Malnutrition in the ICU: Current recommendations for the assessment of nutritional status and a review of the use of albumin as an indicator of malnutrition
Kristen Fuhrmann, Naree Panamonta, Shelley Roaten
Many critically ill patients have malnutrition at presentation or develop it during hospitalization, and this complication adversely affects outcomes, including length of stay, morbidity, and mortality. All ICU patients should be evaluated for malnutrition using simple screening tools, such as the Nutritional Risk Screening and Subjective Global Assessment. Laboratory tests, including serum albumin levels, are inaccurate indicators of malnutrition and do not provide a simple method for screening. In particular, albumin levels often fall rapidly because of transcapillary efflux and altered hepatic synthesis during acute illness. Current guidelines recommend that the nutritional status should be assessed by a review of recent energy intake, recent weight loss, and current body mass index and bedside assessment of muscle mass, fluid accumulation, and grip strength. An integrated analysis of nutritional status provides a better assessment and helps develop patient specific therapeutic interventions.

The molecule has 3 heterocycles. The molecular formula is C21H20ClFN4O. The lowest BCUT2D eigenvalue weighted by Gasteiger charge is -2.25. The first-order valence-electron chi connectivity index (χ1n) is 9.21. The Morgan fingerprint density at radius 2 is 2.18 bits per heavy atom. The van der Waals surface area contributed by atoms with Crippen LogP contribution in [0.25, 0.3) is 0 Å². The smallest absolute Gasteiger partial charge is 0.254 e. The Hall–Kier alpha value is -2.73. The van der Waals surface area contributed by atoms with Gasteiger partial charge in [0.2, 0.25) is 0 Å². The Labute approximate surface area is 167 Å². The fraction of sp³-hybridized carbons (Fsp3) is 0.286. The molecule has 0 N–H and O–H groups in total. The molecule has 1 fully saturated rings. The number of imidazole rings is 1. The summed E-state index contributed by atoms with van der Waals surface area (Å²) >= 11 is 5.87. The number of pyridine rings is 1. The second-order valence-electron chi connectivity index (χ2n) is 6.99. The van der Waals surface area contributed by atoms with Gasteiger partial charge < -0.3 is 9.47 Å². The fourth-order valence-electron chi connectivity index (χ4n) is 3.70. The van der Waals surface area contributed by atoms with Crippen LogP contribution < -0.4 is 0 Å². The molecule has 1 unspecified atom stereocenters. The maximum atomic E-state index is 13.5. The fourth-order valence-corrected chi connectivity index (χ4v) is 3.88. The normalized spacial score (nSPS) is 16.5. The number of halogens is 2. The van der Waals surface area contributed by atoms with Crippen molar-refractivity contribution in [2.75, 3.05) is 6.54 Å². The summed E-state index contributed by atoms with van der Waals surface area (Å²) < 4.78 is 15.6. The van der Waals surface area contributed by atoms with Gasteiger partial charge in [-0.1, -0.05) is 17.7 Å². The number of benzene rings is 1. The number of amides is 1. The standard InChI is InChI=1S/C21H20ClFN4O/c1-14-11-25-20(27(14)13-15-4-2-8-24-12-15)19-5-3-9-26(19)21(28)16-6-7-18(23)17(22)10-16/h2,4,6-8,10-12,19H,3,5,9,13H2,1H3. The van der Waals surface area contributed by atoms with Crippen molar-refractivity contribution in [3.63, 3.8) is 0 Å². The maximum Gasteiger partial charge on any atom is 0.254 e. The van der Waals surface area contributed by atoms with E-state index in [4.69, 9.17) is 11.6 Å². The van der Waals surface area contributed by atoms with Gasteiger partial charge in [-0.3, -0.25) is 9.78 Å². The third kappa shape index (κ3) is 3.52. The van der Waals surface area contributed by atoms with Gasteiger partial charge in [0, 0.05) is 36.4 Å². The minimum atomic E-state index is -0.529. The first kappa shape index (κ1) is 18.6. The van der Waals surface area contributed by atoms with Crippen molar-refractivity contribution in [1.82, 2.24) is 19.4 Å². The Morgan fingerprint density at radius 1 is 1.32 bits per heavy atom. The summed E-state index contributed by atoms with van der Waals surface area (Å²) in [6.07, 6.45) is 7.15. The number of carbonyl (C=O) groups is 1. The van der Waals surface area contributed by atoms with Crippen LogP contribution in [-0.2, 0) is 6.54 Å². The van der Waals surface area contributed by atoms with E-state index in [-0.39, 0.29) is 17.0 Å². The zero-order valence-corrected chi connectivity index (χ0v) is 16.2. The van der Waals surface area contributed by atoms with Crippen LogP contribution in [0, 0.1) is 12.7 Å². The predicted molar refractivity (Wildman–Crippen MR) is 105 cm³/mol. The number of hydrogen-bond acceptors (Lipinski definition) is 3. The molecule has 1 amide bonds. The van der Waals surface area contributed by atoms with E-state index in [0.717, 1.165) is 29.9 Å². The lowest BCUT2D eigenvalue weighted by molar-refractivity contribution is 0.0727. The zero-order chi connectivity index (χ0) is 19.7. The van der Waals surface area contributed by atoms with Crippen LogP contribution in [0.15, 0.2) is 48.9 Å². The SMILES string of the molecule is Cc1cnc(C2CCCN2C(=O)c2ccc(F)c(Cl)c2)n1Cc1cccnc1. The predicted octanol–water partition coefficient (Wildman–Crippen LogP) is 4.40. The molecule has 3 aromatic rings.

malnutrition; albumin; critical care; assessment
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